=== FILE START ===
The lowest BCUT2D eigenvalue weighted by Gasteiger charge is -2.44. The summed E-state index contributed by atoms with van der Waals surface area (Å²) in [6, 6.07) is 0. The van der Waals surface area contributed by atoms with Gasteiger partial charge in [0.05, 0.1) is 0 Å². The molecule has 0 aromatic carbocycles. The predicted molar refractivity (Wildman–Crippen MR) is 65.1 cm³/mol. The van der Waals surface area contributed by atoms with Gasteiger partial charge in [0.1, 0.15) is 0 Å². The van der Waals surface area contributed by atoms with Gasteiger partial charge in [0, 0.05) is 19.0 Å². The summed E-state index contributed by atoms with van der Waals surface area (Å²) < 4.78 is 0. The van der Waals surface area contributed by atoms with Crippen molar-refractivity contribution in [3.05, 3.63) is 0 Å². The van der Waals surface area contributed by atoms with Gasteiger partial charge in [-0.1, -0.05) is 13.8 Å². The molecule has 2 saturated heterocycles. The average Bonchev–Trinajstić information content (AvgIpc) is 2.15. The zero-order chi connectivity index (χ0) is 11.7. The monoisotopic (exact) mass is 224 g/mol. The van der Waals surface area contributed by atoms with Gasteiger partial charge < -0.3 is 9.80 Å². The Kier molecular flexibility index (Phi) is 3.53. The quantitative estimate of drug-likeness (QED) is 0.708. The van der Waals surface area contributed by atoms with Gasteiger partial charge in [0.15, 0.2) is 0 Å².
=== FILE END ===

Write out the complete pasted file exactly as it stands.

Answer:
The lowest BCUT2D eigenvalue weighted by Gasteiger charge is -2.44. The summed E-state index contributed by atoms with van der Waals surface area (Å²) in [6, 6.07) is 0. The van der Waals surface area contributed by atoms with Gasteiger partial charge in [0.05, 0.1) is 0 Å². The molecule has 0 aromatic carbocycles. The predicted molar refractivity (Wildman–Crippen MR) is 65.1 cm³/mol. The van der Waals surface area contributed by atoms with Gasteiger partial charge in [0.1, 0.15) is 0 Å². The van der Waals surface area contributed by atoms with Gasteiger partial charge in [0, 0.05) is 19.0 Å². The summed E-state index contributed by atoms with van der Waals surface area (Å²) < 4.78 is 0. The van der Waals surface area contributed by atoms with Crippen molar-refractivity contribution in [3.05, 3.63) is 0 Å². The van der Waals surface area contributed by atoms with Gasteiger partial charge in [-0.1, -0.05) is 13.8 Å². The molecule has 2 saturated heterocycles. The average Bonchev–Trinajstić information content (AvgIpc) is 2.15. The zero-order chi connectivity index (χ0) is 11.7. The monoisotopic (exact) mass is 224 g/mol. The van der Waals surface area contributed by atoms with Gasteiger partial charge < -0.3 is 9.80 Å². The Kier molecular flexibility index (Phi) is 3.53. The quantitative estimate of drug-likeness (QED) is 0.708. The van der Waals surface area contributed by atoms with Gasteiger partial charge in [0.15, 0.2) is 0 Å².